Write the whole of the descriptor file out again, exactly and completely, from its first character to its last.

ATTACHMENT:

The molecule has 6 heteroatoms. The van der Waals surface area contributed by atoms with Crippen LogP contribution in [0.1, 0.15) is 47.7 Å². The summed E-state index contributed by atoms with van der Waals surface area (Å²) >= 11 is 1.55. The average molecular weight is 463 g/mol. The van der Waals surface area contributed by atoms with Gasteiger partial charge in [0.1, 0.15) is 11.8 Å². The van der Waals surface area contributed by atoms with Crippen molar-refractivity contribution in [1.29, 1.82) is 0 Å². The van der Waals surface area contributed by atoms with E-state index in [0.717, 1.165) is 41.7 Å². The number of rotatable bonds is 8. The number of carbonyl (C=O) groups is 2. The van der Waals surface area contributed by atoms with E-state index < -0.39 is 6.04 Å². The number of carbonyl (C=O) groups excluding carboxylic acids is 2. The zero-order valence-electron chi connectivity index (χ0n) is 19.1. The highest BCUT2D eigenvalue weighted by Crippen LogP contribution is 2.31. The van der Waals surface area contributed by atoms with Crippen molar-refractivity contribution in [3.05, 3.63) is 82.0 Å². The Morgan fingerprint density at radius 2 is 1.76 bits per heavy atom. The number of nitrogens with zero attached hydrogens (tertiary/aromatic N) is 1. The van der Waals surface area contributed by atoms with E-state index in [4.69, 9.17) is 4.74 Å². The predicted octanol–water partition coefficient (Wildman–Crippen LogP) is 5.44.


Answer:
The molecule has 6 heteroatoms. The van der Waals surface area contributed by atoms with Crippen LogP contribution in [0.1, 0.15) is 47.7 Å². The summed E-state index contributed by atoms with van der Waals surface area (Å²) >= 11 is 1.55. The average molecular weight is 463 g/mol. The van der Waals surface area contributed by atoms with Gasteiger partial charge in [0.1, 0.15) is 11.8 Å². The van der Waals surface area contributed by atoms with Crippen molar-refractivity contribution in [1.29, 1.82) is 0 Å². The van der Waals surface area contributed by atoms with E-state index in [0.717, 1.165) is 41.7 Å². The number of rotatable bonds is 8. The number of carbonyl (C=O) groups is 2. The van der Waals surface area contributed by atoms with E-state index < -0.39 is 6.04 Å². The number of carbonyl (C=O) groups excluding carboxylic acids is 2. The zero-order valence-electron chi connectivity index (χ0n) is 19.1. The highest BCUT2D eigenvalue weighted by Crippen LogP contribution is 2.31. The van der Waals surface area contributed by atoms with Crippen molar-refractivity contribution in [3.05, 3.63) is 82.0 Å². The Morgan fingerprint density at radius 2 is 1.76 bits per heavy atom. The number of nitrogens with zero attached hydrogens (tertiary/aromatic N) is 1. The van der Waals surface area contributed by atoms with E-state index in [4.69, 9.17) is 4.74 Å². The predicted octanol–water partition coefficient (Wildman–Crippen LogP) is 5.44.